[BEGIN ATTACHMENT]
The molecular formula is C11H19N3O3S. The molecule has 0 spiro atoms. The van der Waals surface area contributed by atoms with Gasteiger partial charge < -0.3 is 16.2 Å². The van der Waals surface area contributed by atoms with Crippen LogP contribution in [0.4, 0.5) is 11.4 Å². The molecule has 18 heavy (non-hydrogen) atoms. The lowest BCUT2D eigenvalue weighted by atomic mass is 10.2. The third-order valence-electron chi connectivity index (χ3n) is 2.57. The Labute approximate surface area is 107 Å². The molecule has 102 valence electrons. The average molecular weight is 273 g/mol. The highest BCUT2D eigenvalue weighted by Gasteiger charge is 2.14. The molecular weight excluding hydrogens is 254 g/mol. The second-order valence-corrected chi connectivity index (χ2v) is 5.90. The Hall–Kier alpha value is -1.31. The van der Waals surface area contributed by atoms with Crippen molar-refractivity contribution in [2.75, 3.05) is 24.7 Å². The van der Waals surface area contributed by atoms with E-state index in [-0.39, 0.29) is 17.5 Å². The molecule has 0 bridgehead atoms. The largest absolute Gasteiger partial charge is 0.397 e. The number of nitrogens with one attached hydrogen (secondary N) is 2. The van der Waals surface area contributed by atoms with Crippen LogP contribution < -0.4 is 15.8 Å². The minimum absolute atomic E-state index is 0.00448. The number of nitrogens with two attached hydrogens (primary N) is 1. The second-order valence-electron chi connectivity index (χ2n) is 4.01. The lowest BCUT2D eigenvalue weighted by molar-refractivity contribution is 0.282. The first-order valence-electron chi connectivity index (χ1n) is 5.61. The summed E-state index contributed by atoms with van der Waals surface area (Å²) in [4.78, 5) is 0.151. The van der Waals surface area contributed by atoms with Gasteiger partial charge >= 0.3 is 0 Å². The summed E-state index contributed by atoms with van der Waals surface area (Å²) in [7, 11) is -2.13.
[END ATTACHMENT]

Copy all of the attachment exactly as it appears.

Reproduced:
The molecular formula is C11H19N3O3S. The molecule has 0 spiro atoms. The van der Waals surface area contributed by atoms with Gasteiger partial charge < -0.3 is 16.2 Å². The van der Waals surface area contributed by atoms with Crippen LogP contribution in [0.4, 0.5) is 11.4 Å². The molecule has 18 heavy (non-hydrogen) atoms. The lowest BCUT2D eigenvalue weighted by atomic mass is 10.2. The third-order valence-electron chi connectivity index (χ3n) is 2.57. The Labute approximate surface area is 107 Å². The molecule has 102 valence electrons. The average molecular weight is 273 g/mol. The highest BCUT2D eigenvalue weighted by Gasteiger charge is 2.14. The molecular weight excluding hydrogens is 254 g/mol. The second-order valence-corrected chi connectivity index (χ2v) is 5.90. The Hall–Kier alpha value is -1.31. The van der Waals surface area contributed by atoms with Crippen molar-refractivity contribution in [2.75, 3.05) is 24.7 Å². The van der Waals surface area contributed by atoms with E-state index in [-0.39, 0.29) is 17.5 Å². The molecule has 0 bridgehead atoms. The largest absolute Gasteiger partial charge is 0.397 e. The number of nitrogens with one attached hydrogen (secondary N) is 2. The van der Waals surface area contributed by atoms with Crippen LogP contribution < -0.4 is 15.8 Å². The minimum absolute atomic E-state index is 0.00448. The number of nitrogens with two attached hydrogens (primary N) is 1. The second-order valence-electron chi connectivity index (χ2n) is 4.01. The lowest BCUT2D eigenvalue weighted by molar-refractivity contribution is 0.282. The first-order valence-electron chi connectivity index (χ1n) is 5.61. The summed E-state index contributed by atoms with van der Waals surface area (Å²) in [4.78, 5) is 0.151. The van der Waals surface area contributed by atoms with Gasteiger partial charge >= 0.3 is 0 Å². The summed E-state index contributed by atoms with van der Waals surface area (Å²) in [7, 11) is -2.13.